You may remember when Ukraine won the Melodi Grand Prix in 2016? The Crimean Tatar singer Jamala sang the song in 1944. The song was about Joseph Stalin’s ethnic cleansing of the Crimean Tatars. The population that had always lived on the Crimean peninsula. What happened and why?
May 18, 1944 a black day for Crimean Tatars
The day after someone in occupied Norway cautiously tried to celebrate our national day in hiding from the Germans, Josef Stalin ordered the deportation of all Crimean Tatars . Soviet soldiers went from door to door on the Crimean peninsula. They were to take with them all the Crimean Tatars. According to Stalin, the reason was that they cooperated with Germany. This has been refuted by historians. Families were given a few minutes to pack the essentials while the soldiers’ rifles threatened them. If it did not go fast enough, they were shot.
The journey went by rail to Uzbekistan. No, not in regular trains with regular seating. No, hundreds of thousands were placed in overcrowded caravans. The journey lasted 18 days and many died on the journey. The bodies were dumped along the railway.
In 1967, a few Crimean Tatars were allowed to return to their beloved Crimea. It was not until the 1980s that those who wanted it were allowed to return. In the meantime, all the land they owned was taken from them. Farms, house areas were taken over by the Russians. This has never been compensated by Russia.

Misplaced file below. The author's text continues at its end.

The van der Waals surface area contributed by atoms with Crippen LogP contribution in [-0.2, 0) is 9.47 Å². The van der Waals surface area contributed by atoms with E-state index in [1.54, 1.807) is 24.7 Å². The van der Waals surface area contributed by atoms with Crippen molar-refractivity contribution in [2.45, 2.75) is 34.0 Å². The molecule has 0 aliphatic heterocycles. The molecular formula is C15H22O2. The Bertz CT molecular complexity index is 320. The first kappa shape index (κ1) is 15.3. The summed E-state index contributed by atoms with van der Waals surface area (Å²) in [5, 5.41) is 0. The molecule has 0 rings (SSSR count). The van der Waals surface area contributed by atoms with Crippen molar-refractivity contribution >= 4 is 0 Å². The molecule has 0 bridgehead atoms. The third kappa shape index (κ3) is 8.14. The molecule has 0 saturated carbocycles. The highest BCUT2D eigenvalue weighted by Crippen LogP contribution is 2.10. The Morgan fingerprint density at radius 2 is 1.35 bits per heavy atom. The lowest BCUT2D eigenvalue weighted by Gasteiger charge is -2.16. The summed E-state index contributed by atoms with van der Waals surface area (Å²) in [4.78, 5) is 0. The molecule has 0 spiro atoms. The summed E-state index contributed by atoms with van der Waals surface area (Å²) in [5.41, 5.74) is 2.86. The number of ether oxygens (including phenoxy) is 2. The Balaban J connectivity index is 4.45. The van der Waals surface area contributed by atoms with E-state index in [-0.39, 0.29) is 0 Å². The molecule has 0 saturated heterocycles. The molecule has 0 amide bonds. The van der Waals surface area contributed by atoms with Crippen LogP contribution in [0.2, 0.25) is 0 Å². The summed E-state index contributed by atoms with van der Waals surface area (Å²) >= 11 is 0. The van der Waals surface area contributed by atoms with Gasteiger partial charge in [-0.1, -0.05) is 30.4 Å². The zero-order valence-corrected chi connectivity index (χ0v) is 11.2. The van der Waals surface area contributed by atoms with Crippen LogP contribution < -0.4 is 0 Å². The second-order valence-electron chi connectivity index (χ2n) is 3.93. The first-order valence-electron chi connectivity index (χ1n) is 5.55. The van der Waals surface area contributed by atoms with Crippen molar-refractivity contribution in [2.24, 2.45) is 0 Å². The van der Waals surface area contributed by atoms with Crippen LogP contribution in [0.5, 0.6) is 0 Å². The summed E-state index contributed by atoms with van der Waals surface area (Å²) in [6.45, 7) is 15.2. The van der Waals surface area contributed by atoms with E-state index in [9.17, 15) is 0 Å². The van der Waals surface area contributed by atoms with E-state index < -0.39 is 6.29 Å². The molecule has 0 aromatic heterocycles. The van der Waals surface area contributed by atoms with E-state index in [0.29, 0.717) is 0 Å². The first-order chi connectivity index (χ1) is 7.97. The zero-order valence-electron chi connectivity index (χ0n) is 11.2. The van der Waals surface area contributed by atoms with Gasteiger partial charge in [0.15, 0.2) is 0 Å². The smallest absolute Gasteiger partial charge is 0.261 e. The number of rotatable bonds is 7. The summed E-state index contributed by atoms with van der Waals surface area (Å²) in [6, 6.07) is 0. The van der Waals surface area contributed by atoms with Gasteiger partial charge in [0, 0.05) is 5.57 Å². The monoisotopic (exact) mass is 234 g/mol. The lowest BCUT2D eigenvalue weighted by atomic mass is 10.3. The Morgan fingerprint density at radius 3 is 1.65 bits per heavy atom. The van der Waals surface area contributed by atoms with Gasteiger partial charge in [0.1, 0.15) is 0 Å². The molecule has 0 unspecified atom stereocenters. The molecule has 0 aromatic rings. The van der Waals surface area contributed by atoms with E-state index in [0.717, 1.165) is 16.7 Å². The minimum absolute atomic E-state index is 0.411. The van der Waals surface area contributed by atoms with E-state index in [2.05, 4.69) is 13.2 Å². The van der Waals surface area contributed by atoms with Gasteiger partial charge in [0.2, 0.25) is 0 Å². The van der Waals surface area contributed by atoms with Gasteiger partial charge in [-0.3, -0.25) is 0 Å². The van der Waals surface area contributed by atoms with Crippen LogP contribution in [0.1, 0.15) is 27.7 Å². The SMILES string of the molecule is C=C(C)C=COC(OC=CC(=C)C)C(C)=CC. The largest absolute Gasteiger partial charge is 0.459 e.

The ethnic cleansing
Stalin tried to erase all traces of the Crimean Tatars. Mention of the ethnic group was banned. The goal was to remove the Crimean Tatars as an ethnic group. After Stalin’s death, the new leader Nikita Khrushchev condemned the deportation of several different ethnic groups under Stalin, including the Crimean Tatars. The Soviet Union then also admitted that the accusations that the Crimean Tatars were cooperating with Germany were unfounded. Even after this condemnation, many years passed before they could return to Crimea, their own country.
Ethnic cleansing was something Stalin also used systematically against other non-Russian peoples. Especially from 1938. But already in 1932-33 pretended what many describe as a genocide in Ukraine. At that time, it was the peasantry in particular and Ukrainians in general that were affected. I have previously written a blog about this genocide .
In the Soviet Union, a power struggle broke out after Lenin’s death. A power struggle that brought Joseph Stalin to power. Josef Stalin’s brutality is well documented. Research after Stalin’s death shows that he had atherosclerosis in his brain, which researchers believe led to his paranoid and brutal style. In Norwegian everyday speech, we like to say persecution madness for people with paranoia. Stalin lived in a belief that everyone wanted to hurt him. His response was a brutal rule. Crimean Tatars noticed this brutality more than most.
In a couple of follow-up blogs, I will look at what happened in 2014 when Russia invaded Crimea and annexed the area. I also want to address the Crimean Tatars’ situation in crime today.